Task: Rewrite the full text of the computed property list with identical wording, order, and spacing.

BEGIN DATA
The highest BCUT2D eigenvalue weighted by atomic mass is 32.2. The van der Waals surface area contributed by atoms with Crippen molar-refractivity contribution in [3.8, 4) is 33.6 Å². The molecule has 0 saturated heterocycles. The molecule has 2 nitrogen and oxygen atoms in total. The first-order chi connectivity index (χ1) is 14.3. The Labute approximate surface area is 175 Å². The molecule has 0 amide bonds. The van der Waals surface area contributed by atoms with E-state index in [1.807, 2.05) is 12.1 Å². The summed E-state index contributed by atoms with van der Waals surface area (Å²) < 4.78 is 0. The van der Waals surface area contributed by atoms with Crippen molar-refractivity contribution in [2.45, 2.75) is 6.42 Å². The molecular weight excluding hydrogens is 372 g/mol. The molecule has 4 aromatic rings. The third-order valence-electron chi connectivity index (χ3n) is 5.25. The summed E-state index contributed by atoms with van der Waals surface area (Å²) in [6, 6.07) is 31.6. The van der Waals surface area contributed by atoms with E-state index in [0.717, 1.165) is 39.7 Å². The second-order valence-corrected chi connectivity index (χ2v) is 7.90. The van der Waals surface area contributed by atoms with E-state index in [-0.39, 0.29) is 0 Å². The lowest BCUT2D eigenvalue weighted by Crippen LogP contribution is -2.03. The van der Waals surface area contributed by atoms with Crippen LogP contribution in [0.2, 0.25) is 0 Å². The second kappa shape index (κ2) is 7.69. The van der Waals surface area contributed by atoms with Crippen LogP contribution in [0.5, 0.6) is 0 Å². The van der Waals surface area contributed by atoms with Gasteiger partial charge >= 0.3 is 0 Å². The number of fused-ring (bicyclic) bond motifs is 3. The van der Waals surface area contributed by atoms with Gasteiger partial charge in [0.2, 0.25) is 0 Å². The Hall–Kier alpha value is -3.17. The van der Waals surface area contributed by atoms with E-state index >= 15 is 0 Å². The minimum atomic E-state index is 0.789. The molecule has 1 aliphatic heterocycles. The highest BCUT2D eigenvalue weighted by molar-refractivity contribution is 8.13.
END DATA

The highest BCUT2D eigenvalue weighted by atomic mass is 32.2. The van der Waals surface area contributed by atoms with Crippen molar-refractivity contribution in [3.8, 4) is 33.6 Å². The molecule has 0 saturated heterocycles. The molecule has 2 nitrogen and oxygen atoms in total. The first-order chi connectivity index (χ1) is 14.3. The Labute approximate surface area is 175 Å². The molecule has 0 amide bonds. The van der Waals surface area contributed by atoms with E-state index in [1.807, 2.05) is 12.1 Å². The summed E-state index contributed by atoms with van der Waals surface area (Å²) < 4.78 is 0. The van der Waals surface area contributed by atoms with Crippen molar-refractivity contribution in [2.45, 2.75) is 6.42 Å². The molecular weight excluding hydrogens is 372 g/mol. The molecule has 4 aromatic rings. The third-order valence-electron chi connectivity index (χ3n) is 5.25. The summed E-state index contributed by atoms with van der Waals surface area (Å²) in [6, 6.07) is 31.6. The van der Waals surface area contributed by atoms with E-state index in [0.717, 1.165) is 39.7 Å². The second-order valence-corrected chi connectivity index (χ2v) is 7.90. The van der Waals surface area contributed by atoms with E-state index in [-0.39, 0.29) is 0 Å². The lowest BCUT2D eigenvalue weighted by Crippen LogP contribution is -2.03. The van der Waals surface area contributed by atoms with Crippen LogP contribution in [0.2, 0.25) is 0 Å². The second kappa shape index (κ2) is 7.69. The van der Waals surface area contributed by atoms with Crippen LogP contribution in [0.5, 0.6) is 0 Å². The van der Waals surface area contributed by atoms with Gasteiger partial charge >= 0.3 is 0 Å². The number of fused-ring (bicyclic) bond motifs is 3. The van der Waals surface area contributed by atoms with Gasteiger partial charge in [0.2, 0.25) is 0 Å². The Hall–Kier alpha value is -3.17. The van der Waals surface area contributed by atoms with E-state index >= 15 is 0 Å². The minimum atomic E-state index is 0.789. The molecule has 1 aliphatic heterocycles. The highest BCUT2D eigenvalue weighted by molar-refractivity contribution is 8.13.